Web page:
I decided to dump my secret onto the only person I knew who could handle any information I threw at them and be immediately willing to adapt to my changing situation. This person is my partner, Mo, who I’d known for over 10 years at the time, and who I knew would accept me even if I was secretly a deep sea lizard creature. I had casually come out to them during an unrelated conversation, and was immediately bombarded with caring questions that gave me a little bit more confidence in myself and my identity.

“Do you want me to correct other people? Do you just prefer they/them, or other pronouns too?” they asked.

What happened from there was like a domino effect. I came out to my partner, they accepted me and adapted, which then gave me the confidence to come out to my close friends, who accepted me. This gave me the courage to try and jump over a large mental hurdle as the 2021 school year approached: come out to my teachers.

I had always seen teachers as superior beings, and frankly, I was too scared to talk to most of them up until that point out of fear that I would be bugging them with unimportant nonsense. But, thanks to a few close friends, I gathered up the courage to hit the “send” button on six different emails, one to each of my teachers, explaining my situation and how I would like to be referred to in order to help make the classroom environment a better place for me.

Most responded to my emails, assuring me that they would do their best to make sure I felt as comfortable as possible in their classes, and this is when I realized the importance of communication, especially for a hermit such as myself. I had previously flexed my communication muscles when coming out to my friends, and again when  coming out to my teachers. Although I had laid out my preferred name and pronouns to those around me, I knew that for many, it would be a bit of an adjustment.

So, here are a few tips to make environments more comfortable. These are tips that I personally find helpful to give others, but remember, everyone is different. Everyone is unique, and their preferences might be different from mine. This is where that handy dandy thing known as communication comes in. Don’t be afraid to ask others clarifying questions, it will help down the road, because in terms of how you refer to someone, word choice could potentially ruin, or brighten, someone’s day.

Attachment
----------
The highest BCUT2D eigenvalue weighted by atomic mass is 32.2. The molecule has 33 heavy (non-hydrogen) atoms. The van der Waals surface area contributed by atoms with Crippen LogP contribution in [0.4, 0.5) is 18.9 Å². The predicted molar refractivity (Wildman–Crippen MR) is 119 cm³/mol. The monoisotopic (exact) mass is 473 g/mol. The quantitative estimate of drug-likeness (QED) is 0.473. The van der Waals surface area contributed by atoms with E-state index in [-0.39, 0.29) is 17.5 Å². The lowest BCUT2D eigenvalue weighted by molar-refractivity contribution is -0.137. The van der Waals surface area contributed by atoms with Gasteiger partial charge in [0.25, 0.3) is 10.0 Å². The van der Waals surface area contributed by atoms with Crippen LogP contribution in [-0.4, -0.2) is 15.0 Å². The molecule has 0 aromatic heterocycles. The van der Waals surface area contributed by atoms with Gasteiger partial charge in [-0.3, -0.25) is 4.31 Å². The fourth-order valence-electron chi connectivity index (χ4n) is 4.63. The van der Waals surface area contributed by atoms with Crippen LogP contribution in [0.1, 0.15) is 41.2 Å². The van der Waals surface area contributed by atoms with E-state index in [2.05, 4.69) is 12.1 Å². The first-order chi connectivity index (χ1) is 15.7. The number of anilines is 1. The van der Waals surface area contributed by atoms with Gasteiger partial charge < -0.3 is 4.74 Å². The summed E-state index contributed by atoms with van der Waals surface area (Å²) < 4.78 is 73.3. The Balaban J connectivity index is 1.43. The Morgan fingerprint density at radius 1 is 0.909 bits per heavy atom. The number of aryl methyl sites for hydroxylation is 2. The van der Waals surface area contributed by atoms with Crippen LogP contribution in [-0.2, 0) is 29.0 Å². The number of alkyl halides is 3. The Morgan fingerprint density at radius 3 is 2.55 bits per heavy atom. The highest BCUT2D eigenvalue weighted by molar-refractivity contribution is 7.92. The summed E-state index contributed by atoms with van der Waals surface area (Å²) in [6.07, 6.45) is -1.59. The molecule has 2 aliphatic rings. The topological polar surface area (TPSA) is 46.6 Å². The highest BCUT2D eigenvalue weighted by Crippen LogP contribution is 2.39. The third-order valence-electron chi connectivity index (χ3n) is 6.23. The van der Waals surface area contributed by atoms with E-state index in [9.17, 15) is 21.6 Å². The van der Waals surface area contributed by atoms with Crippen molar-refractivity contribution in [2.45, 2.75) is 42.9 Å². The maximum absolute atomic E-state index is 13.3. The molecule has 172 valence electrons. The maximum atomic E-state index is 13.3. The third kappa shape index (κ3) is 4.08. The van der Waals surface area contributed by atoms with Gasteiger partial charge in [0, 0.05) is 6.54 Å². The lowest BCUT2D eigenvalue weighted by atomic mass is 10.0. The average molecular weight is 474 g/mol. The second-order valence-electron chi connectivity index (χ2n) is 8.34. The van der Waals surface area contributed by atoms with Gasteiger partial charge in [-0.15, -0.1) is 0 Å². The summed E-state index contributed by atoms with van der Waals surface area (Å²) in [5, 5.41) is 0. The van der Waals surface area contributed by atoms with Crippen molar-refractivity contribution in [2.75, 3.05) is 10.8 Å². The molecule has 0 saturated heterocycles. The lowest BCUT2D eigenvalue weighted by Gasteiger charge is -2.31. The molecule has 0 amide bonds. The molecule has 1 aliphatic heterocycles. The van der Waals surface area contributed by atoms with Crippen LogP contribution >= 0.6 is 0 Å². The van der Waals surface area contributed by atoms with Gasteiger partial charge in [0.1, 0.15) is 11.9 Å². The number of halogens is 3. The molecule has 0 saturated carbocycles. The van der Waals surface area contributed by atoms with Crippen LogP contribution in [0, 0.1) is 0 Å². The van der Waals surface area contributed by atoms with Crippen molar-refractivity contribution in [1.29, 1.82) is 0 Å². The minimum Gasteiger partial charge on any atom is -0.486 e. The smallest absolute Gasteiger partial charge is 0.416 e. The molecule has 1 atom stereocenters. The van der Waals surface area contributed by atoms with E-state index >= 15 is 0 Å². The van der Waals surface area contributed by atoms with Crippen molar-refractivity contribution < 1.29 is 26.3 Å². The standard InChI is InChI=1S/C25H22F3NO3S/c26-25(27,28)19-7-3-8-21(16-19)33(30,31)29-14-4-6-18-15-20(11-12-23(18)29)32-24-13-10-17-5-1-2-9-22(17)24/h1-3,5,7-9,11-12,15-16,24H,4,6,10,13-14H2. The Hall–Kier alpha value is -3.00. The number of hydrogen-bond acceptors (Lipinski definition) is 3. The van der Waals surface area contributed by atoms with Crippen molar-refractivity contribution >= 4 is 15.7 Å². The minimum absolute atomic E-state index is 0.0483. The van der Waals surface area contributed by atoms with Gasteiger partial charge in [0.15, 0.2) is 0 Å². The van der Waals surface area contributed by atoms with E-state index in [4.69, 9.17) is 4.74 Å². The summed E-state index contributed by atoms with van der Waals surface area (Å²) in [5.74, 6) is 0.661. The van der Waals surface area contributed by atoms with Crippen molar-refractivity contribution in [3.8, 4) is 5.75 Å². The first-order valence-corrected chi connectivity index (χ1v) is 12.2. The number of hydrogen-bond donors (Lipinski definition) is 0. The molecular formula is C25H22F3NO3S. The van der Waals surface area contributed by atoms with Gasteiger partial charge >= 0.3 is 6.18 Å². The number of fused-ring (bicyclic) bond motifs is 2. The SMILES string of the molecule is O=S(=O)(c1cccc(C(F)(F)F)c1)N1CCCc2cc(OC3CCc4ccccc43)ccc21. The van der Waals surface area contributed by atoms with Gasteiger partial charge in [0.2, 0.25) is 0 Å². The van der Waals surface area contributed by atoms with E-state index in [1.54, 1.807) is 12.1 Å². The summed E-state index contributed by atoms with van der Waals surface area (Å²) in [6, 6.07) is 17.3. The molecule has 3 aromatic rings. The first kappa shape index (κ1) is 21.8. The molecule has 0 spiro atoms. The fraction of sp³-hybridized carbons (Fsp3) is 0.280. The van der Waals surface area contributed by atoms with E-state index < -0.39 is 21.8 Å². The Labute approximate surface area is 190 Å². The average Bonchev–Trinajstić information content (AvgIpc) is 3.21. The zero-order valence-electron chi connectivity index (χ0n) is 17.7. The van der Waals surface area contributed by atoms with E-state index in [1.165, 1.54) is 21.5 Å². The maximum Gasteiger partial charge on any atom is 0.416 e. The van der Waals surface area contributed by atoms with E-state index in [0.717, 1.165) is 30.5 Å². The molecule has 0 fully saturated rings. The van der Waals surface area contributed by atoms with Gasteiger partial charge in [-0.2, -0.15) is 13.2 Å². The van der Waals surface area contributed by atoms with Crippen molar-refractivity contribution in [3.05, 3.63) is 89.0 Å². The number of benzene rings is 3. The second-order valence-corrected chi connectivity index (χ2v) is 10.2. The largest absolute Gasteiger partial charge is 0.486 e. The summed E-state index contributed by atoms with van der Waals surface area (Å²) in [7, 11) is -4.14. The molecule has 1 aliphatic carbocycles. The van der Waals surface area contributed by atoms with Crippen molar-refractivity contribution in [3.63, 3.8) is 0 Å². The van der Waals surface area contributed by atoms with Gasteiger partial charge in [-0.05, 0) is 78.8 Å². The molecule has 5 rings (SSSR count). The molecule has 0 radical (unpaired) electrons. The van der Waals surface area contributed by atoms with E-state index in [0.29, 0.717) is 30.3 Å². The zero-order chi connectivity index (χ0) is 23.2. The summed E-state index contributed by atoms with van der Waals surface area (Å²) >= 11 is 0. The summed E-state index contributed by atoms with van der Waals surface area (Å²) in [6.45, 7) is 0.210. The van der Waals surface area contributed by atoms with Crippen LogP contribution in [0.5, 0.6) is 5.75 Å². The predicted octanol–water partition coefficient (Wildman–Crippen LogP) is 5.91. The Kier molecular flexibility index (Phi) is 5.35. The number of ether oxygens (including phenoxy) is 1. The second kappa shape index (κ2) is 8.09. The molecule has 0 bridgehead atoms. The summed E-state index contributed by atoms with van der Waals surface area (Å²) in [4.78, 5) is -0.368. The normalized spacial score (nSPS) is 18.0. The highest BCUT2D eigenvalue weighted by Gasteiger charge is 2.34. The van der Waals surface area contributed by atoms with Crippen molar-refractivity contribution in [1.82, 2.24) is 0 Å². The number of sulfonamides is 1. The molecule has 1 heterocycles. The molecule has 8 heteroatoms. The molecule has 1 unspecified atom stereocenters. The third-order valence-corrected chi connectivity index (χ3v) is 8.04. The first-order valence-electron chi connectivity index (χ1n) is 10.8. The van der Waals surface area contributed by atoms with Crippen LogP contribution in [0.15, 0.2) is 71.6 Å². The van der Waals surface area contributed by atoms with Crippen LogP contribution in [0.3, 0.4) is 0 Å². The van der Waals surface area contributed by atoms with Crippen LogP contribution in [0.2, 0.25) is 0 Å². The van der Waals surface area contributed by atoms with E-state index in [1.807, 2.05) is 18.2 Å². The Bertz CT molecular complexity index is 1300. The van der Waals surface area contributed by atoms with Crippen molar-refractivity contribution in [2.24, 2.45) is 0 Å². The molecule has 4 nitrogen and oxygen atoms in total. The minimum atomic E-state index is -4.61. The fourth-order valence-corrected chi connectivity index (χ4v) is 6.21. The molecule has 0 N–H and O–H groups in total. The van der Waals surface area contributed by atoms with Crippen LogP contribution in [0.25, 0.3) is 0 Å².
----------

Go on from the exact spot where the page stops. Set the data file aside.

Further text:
My first tip, always ask someone their preferred name and pronouns. To follow up this question, ask when, where and in front of whom it’s okay to use said name and pronouns.

If someone responds with, “Only use this set of pronouns in a school environment” then only use it in a school environment.

If someone says, “Feel free to use these pronouns in front of anyone” then feel free to do so. It’s all about communication, boundaries and respect.

My next tip: practice using others’ names and pronouns when alone. When having a passing thought about the person, adjust your brain to using the correct pronouns. Whether it’s spoken externally or thought internally, practice makes perfect. Soon enough, almost flawless correct pronoun usage will become a reality and someone’s day could be saved.

Although messing up is almost inevitable, what’s most important is to try to adapt, and when slip-ups happen, correct yourself nonchalantly and move on with the conversation.

My final tip, correct others who are deadnamed or misgendered if given permission by the person to do so. Personally, I’ve found it difficult to advocate for myself at times, and correcting others about my pronouns can put me in an uncomfortable situation. But when my friends correct others for me, either when I am or am not there, I personally feel at ease that someone else is advocating for me when I’m unable to do so, and it’s helped me to feel more accepted within the school community.

What my experience coming out has shown me is that everyone is more than capable of adapting. It may be difficult at times, but there’s nothing that a little communication and determination can’t do, especially when you have the power to make someone’s day just a bit brighter.

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About the Contributor
Nico Francois, Co-Editor-In-Chief and Graphics Editor
Co-Editor-in-Chief and Graphics Editor Nico Francois is in their senior year of high school and this is their fourth year within the HSM organization. This year, Nico hopes to get to know the incoming staff members and guide them through the program and their interests in journalism. They also want to hone their skills in visual storytelling and writing in order to help cover all pressing events. In their free time, Nico enjoys taking care of their 16 succulents, drawing until they can’t feel their hands and reading about different genetic diseases.